Katelyn Arnold is a Research Assistant Professor in the Division of Chemical Biology and Medicinal Chemistry (CBMC). Dr. Arnold’s research interest is in therapeutic development of synthetic heparin. She uses chemoenzymatically synthetized oligosaccharides in various animal models to investigate the relationship between oligosaccharide structure and function to understand anti-inflammatory mechanisms. This work also involves pharmacokinetic studies using methods and standards specific for synthetic heparin.
Innovations and Transformations in Pharmacy and Pharmaceutical Sciences
ITPS is a three-week course offered to students from around the world. This program will expose students to world-class professors from the No.1-ranked school of pharmacy in the United States. Discover cutting-edge research and innovative technologies as professors explore the lifecycle of drugs and vaccines in our modern world.
Students will receive 4 UNC credit hours and an official UNC transcript upon successful completion of the program.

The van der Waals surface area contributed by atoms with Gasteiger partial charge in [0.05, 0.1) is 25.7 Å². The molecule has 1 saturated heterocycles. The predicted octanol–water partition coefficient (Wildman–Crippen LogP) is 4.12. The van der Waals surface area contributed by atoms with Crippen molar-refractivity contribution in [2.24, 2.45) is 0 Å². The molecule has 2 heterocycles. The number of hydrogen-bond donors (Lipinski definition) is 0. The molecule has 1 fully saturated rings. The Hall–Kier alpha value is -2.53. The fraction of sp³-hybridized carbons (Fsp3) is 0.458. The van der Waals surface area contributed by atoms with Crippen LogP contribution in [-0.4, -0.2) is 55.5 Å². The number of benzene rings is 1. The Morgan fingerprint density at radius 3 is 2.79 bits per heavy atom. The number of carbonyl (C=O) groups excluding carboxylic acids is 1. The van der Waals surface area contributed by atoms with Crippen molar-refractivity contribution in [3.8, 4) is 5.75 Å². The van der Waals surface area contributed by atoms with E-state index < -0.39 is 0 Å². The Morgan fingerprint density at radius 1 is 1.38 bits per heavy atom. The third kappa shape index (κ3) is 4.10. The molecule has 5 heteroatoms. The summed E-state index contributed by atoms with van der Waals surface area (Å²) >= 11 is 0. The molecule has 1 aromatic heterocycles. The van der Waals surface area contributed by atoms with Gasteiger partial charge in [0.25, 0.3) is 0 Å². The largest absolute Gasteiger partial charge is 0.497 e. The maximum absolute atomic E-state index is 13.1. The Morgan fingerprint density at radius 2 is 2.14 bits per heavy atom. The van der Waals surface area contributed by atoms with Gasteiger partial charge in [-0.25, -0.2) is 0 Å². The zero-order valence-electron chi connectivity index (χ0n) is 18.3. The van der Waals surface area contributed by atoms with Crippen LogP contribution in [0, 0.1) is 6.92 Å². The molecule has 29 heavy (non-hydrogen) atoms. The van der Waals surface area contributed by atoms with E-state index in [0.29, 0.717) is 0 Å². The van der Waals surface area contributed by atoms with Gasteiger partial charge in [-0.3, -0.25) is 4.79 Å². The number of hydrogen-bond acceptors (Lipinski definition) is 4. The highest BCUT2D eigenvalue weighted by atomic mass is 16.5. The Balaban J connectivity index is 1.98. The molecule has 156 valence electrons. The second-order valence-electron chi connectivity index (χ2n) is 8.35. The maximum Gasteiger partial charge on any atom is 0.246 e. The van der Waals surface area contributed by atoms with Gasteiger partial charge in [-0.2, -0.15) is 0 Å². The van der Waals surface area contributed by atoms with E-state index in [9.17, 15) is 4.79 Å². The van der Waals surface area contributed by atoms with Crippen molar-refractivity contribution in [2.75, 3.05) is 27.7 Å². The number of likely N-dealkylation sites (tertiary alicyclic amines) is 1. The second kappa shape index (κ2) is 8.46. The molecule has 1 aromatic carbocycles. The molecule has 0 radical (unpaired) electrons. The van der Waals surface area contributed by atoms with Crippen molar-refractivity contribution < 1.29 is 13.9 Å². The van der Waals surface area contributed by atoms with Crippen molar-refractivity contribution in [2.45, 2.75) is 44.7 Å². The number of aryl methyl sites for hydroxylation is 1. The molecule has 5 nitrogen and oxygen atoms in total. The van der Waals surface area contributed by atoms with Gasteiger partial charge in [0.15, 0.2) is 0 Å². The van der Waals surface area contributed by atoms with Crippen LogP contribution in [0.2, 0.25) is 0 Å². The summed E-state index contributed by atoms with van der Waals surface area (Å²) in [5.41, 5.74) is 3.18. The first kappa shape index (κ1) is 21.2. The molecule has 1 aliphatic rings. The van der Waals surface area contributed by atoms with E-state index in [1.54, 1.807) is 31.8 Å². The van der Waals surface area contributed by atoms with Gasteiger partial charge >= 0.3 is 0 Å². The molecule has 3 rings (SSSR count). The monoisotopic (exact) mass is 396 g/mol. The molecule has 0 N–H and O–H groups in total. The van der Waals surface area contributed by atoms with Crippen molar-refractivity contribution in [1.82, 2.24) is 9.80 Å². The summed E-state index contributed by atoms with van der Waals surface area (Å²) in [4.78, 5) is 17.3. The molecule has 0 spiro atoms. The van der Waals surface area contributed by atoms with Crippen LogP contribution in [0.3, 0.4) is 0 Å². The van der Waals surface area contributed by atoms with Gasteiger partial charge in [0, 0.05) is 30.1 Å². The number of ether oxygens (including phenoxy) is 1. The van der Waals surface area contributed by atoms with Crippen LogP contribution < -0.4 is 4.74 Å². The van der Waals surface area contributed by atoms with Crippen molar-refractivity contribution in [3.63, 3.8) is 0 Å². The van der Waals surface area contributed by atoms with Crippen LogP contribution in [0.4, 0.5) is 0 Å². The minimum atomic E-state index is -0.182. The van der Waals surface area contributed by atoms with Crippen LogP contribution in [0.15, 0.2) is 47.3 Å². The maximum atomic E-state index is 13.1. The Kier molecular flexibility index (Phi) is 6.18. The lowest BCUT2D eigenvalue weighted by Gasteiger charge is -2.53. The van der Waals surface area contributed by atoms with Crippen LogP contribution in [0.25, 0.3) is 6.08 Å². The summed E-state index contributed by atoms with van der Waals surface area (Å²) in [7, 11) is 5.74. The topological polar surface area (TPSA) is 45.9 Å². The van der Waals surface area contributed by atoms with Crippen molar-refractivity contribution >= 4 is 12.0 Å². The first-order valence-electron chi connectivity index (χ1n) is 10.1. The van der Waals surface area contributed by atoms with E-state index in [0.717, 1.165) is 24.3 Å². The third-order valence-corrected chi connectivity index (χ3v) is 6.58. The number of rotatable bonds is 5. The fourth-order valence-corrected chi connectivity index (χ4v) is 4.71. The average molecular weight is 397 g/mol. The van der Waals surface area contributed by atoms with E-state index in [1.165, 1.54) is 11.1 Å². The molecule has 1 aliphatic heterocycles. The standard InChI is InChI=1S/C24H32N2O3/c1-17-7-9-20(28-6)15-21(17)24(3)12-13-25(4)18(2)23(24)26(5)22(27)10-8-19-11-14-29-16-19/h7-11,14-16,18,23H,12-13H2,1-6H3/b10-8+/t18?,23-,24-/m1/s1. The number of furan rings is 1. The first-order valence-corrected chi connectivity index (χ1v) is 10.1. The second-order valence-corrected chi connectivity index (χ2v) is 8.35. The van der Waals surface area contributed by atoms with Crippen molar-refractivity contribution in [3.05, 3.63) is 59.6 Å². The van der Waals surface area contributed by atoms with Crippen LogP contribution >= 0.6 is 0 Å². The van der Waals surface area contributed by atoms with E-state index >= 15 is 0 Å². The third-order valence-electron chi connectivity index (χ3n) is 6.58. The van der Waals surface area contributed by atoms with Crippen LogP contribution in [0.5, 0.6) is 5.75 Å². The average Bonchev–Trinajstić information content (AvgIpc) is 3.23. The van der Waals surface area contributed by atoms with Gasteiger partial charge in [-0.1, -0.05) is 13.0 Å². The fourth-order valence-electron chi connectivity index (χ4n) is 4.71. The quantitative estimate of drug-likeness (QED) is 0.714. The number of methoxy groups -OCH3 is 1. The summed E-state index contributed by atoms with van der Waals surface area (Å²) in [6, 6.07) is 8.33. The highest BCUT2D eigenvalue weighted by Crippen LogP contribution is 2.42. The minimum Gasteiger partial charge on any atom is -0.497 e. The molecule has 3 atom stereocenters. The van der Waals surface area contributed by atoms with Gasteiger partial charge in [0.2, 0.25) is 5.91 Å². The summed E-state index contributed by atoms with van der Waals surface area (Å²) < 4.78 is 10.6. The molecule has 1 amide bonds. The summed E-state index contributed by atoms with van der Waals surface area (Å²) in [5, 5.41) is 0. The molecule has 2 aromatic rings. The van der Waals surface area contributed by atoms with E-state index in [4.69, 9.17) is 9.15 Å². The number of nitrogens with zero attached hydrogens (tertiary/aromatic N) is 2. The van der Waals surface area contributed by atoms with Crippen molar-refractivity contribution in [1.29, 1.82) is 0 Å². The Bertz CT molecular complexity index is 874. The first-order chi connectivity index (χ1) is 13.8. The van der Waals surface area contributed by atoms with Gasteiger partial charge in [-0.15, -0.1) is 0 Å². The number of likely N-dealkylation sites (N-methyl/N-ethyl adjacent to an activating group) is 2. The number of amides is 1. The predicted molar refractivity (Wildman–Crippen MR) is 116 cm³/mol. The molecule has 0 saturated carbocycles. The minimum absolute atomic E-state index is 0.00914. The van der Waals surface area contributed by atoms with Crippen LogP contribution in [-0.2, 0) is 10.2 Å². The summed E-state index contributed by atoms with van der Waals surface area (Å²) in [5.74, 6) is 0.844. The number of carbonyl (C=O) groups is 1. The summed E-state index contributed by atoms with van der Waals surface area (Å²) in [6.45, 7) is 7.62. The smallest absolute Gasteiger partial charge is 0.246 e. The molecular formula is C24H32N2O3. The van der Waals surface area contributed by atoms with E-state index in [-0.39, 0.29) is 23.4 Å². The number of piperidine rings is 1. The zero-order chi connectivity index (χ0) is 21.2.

Deadline to apply is 8 March 2024. Apply now to save your spot for this unique summer learning experience!
Can’t join us in-person in North Carolina? We also have a virtual option available! Click on the “Virtual Program” tab to learn more.
“Through the study of this program, I not only have a deeper understanding of various fields of pharmacy, but also a strong guidance for the direction of subsequent study. I also learned a lot of cutting-edge knowledge in the field of pharmacy, including the establishment and use of various models. During this process, I have seen the world’s cutting-edge research results and advanced scientific research ideas, and my participation in the [ITPS Program] has provided guidance for my future study and research.”
– ITPS 2023 Participant